Progress in quantum computers and their threat to conventional public key infrastructure is driving new forms of encryption. Quantum Key Distribution (QKD) using entangled photons is a promising approach. A global QKD network can be achieved using satellites equipped with optical links. Despite numerous proposals, actual experimental work demonstrating relevant entanglement technology in space is limited due to the prohibitive cost of traditional satellite development. To make progress, we have designed a photon pair source that can operate on modular spacecraft called CubeSats. We report the in-orbit operation of the photon pair source on board an orbiting CubeSat and demonstrate pair generation and polarisation correlation under space conditions. The in-orbit polarisation correlations are compatible with ground-based tests, validating our design. This successful demonstration is a major experimental milestone towards a space-based quantum network. Our approach provides a cost-effective method for proving the space-worthiness of critical components used in entangled photon technology. We expect that it will also accelerate efforts to probe the overlap between quantum and relativistic models of physics.
We report on the performance of a compact photon pair source that was retrieved from a failed space launch. The source had been installed in a nanosatellite and was found to be completely operational upon recovery. Comparison of post-recovery and baseline data suggests that there is no degradation in brightness or polarization correlation between photon pairs. We describe the assembly technique for the robust source. Its survival provides strong evidence that it is possible to design rugged quantum optical systems.
The Small Photon Entangling Quantum System (SPEQS) is an integrated instrument where the pump, photon pair source and detectors are combined within a single optical tray and electronics package. This footprint enables the instrument to be placed onboard nanosatellites or the CubeLab facility within the International Space Station. The first mission to understand the different environmental conditions that may affect the operation of an entangled photon source in low Earth orbit (LEO) is underway. Here we present a work towards a violation of Bell's inequality with a brightness and visibility that can facilitate quantum key distribution (QKD) from space to ground.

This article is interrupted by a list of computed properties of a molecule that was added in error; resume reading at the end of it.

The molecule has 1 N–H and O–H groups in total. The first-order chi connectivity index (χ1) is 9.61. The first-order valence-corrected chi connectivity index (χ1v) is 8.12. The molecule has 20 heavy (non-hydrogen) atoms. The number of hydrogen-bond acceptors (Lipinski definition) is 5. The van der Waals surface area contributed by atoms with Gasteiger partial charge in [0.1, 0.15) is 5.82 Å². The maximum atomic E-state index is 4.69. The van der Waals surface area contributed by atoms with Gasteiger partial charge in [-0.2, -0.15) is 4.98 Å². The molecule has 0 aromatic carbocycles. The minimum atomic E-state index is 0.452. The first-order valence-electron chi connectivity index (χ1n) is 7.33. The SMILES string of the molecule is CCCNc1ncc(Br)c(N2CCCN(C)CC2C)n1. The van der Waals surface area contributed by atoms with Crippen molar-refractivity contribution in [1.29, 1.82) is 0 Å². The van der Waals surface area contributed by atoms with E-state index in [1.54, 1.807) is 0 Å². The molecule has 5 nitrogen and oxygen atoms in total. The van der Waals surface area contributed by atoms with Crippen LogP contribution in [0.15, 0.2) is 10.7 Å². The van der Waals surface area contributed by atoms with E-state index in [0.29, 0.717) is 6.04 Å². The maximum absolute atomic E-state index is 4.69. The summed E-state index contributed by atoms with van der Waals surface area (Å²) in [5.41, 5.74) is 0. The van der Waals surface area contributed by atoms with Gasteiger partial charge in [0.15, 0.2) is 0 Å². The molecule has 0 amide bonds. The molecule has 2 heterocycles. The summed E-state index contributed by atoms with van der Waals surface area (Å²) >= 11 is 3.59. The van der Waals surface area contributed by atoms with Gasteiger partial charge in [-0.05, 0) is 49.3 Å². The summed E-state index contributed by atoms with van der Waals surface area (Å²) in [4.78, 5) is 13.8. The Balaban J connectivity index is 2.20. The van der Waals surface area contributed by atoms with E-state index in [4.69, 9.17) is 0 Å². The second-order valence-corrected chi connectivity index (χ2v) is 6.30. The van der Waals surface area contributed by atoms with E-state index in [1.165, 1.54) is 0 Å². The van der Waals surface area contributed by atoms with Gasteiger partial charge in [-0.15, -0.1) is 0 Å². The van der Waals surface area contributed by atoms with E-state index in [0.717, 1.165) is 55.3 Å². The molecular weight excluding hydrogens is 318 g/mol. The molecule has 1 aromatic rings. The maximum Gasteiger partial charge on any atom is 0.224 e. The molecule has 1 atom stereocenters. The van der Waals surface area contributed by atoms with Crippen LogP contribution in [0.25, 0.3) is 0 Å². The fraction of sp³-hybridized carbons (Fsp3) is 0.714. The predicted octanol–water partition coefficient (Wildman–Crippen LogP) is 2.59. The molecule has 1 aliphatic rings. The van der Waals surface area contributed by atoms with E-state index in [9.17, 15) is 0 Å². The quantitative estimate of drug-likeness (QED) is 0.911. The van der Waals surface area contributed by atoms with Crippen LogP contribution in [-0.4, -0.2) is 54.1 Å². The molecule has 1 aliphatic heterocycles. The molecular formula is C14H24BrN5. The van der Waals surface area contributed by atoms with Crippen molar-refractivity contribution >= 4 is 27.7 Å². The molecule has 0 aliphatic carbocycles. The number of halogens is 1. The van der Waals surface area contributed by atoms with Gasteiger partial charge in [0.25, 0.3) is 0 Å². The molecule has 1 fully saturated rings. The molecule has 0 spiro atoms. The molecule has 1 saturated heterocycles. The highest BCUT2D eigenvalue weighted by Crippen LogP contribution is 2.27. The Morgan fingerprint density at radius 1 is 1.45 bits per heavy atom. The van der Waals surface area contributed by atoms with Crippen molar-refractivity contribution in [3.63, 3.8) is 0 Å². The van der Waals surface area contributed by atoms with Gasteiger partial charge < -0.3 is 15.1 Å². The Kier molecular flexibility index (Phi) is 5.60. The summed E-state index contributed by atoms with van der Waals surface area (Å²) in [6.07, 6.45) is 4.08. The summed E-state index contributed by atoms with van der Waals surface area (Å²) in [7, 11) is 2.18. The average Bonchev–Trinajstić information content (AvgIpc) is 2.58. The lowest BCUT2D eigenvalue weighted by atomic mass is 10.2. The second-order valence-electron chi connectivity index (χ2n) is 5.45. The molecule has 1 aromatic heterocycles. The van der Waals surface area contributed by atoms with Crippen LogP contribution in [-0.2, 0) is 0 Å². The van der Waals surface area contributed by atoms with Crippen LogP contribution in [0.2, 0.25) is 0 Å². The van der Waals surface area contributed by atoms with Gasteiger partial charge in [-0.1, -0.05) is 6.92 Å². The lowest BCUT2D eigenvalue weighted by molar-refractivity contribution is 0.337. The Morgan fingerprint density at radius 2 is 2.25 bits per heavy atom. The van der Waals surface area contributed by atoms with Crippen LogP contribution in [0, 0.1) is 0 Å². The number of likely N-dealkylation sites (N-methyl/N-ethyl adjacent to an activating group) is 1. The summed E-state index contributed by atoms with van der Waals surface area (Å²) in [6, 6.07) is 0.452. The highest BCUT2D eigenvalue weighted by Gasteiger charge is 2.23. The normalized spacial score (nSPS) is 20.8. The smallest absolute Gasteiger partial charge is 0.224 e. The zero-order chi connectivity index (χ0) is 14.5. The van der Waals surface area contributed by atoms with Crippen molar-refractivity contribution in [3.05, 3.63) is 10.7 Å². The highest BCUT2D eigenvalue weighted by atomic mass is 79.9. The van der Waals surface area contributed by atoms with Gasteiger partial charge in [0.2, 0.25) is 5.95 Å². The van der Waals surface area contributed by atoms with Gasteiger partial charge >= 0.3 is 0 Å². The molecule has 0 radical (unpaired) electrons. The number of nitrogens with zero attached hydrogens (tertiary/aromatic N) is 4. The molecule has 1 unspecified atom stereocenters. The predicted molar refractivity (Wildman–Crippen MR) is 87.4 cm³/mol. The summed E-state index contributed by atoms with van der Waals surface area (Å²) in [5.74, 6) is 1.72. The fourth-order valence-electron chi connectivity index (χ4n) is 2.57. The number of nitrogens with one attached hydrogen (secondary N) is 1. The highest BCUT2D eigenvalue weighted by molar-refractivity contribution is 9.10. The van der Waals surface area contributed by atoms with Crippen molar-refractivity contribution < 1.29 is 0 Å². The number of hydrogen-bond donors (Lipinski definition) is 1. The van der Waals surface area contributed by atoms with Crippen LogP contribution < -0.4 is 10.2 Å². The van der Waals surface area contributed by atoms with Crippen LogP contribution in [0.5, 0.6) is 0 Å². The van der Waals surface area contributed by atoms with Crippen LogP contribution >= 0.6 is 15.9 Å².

The Small Photon Entangling Quantum System is an integrated instrument where the pump, photon pair source and detectors are combined within a single optical tray and electronics package that is no larger than 10cm×10cm×3cm. This footprint enables the instrument to be placed onboard nanosatellites or the CubeLab facility within the International Space Station. The first mission is to understand the different environmental conditions that may affect the operation of an entangled photon source in low Earth orbit. This understanding is crucial for the construction of cost-effective entanglement based experiments that utilize nanosatellite architecture. We will discuss the challenges and lessons we have learned over three years of development and testing of the integrated optical platform and review the perspectives for future advanced experiments.
We present a software based control system for Geiger-mode avalanche photodiodes (GM-APDs) that enables constant photon detection efficiency irrespective of the diode's junction temperature. Furthermore, we demonstrate that this control system enables passively quenched GM-APDs to double the rate of photon detection events before saturation compared to the standard control method that fixes the junction temperature and applied bias voltage. We present data demonstrating the robustness of the GM-APD control system when tested in near-space conditions using a correlated photon pair source carried by a weather balloon to an altitude of 35.5 km.